People living in poverty tend to be clustered in certain neighborhoods rather than being evenly distributed across geographic areas. Measuring this concentration of poverty is important because researchers have found that living in areas with many other poor people places burdens on low-income families beyond what the families’ own individual circumstances would dictate. Many argue that this concentration of poverty results in higher crime rates, underperforming public schools, poor housing and health conditions, as well as limited access to private services and job opportunities.1 In recognition of these burdens, some government programs target resources to communities with concentrated poverty. Many of these programs use the Census Bureau’s definition of “poverty areas” (census tracts with poverty rates of 20 percent or more).2
Using the 5-year poverty rate estimates from the American Community Survey (ACS), this report analyzes demographic and socioeconomic characteristics of census tracts by categorizing the tracts into four categories based on their poverty rate levels.3 Category I includes census tracts with poverty rates less than 13.8 percent.4 Category II includes those with poverty rates of 13.8 percent to 19.9 percent. Category III includes those with poverty rates of 20.0 percent to 39.9 percent, and Category IV includes those tracts with poverty rates of 40.0 percent or more. Like previous census publications, in this report census tracts with poverty rates of 20 percent or more (tracts in category III and category IV) are referred to as “poverty areas.”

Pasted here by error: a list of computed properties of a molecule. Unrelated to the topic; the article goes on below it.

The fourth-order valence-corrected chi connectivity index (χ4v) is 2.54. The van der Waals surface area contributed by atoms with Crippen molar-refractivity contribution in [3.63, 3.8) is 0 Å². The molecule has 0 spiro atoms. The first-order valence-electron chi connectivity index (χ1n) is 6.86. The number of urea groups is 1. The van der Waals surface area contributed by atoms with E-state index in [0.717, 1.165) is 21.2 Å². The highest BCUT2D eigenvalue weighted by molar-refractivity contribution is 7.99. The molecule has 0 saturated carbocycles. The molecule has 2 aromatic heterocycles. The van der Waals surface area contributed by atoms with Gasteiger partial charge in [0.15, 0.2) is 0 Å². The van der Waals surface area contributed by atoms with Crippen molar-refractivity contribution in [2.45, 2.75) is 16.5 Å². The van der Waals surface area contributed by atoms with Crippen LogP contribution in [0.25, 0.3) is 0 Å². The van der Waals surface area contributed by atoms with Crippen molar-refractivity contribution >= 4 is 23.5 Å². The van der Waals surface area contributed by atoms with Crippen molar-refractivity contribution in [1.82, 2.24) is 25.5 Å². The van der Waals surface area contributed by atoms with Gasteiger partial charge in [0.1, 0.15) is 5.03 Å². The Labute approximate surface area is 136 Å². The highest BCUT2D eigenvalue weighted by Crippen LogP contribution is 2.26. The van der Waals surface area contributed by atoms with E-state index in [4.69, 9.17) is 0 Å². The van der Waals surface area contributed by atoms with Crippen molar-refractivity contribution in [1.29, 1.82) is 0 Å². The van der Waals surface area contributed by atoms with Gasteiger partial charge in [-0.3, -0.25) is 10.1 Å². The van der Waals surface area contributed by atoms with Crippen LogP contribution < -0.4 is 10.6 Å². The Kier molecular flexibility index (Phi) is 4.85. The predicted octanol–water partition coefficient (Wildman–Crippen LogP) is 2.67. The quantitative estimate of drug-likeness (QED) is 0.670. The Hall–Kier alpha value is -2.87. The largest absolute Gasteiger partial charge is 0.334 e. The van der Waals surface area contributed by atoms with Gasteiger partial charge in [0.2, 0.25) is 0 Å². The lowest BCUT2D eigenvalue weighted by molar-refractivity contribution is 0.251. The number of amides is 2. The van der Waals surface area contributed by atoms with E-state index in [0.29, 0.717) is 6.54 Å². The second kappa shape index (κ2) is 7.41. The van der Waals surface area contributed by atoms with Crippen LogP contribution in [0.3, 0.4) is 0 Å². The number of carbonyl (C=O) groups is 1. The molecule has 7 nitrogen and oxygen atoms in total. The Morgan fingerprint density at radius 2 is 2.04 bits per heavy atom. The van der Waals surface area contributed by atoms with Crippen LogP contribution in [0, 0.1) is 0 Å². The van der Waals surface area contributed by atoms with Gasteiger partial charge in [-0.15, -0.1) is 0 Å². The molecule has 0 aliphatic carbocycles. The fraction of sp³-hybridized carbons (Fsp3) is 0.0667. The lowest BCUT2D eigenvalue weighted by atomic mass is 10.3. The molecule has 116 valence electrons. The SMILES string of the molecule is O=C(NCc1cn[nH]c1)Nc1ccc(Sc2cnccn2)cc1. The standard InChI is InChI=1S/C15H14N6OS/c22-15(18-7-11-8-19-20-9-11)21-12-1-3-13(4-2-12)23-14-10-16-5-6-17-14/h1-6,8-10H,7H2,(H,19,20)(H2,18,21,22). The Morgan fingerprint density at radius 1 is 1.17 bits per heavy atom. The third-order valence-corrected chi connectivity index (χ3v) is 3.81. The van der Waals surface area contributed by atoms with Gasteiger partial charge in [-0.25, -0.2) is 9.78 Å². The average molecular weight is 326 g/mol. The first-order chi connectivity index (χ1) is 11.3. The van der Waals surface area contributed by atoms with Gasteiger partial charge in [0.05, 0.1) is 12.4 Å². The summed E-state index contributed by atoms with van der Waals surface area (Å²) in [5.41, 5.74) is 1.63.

This report is an update of the special reports on areas with concentrated poverty, prepared to show the distributions and characteristics of the U.S. population by the levels of poverty of the census tracts in which they live. The previous two reports used data collected using the long forms of the 1990 and 2000 decennial censuses.
Table 1 shows the distribution of people in census tracts by poverty levels for the nation, regions, and states and the District of Columbia. Figure 1 displays the proportion of people living in poverty areas (tracts with poverty rates of 20 percent or higher) by state.
1 See for example, The Enduring Challenge of Concentrated Poverty in America: Case Studies from Communities across the U.S.A., A joint Project of the Community Affairs Offices of the Federal Reserve System and the Metropolitan Policy Program at the Brookings Institution. (Federal Reserve Bank of Cleveland, 2008).
2 For example, the Developmental Disabilities Assistance and Bill of Rights Act in Section 103(a) allows Basic State Grant projects whose activities or products target poverty areas to receive as much as 90 percent in federal support and the New Market Tax Credit (NMTC) program, enacted in December 2000 as part of the Community Renewal Tax Relief Act, defines eligibility as projects in census tracts with a poverty rate of at least 20 percent.
3 The ACS collects and releases data by calendar year for geographic areas that meet specific population thresholds. One-year estimates are published for areas with populations of 65,000 or more, 3-year estimates for populations of 20,000 or more, and 5-year estimates for populations of almost any size. ACS 1-, 3-, and 5-year estimates are period estimates, which mean they represent the characteristics of the population and housing over a specific data collection period. Data are combined to produce 12 months, 36 months, or 60 months of data.
4 According to the 5-year ACS, the poverty rate for all people in the United States was 13.8 percent.
Others in Series
The Foreign Born from Latin America and the Caribbean: 2010
This brief will discuss the size, place of birth, citizenship status, and geographic distribution of the foreign born from Latin America in the United States.
The Newly Arrived Foreign-Born Population of the United States: 2010
This report focuses on the “newly arrived” foreign born, defined here as those who came to live in the United States in 2005 or later.
Household Income Inequality Within U.S. Counties: 2006-2010
Measures of household income inequality for counties in the United States, based on data pooled from 5 years (2006 to 2010) of American Community Survey data.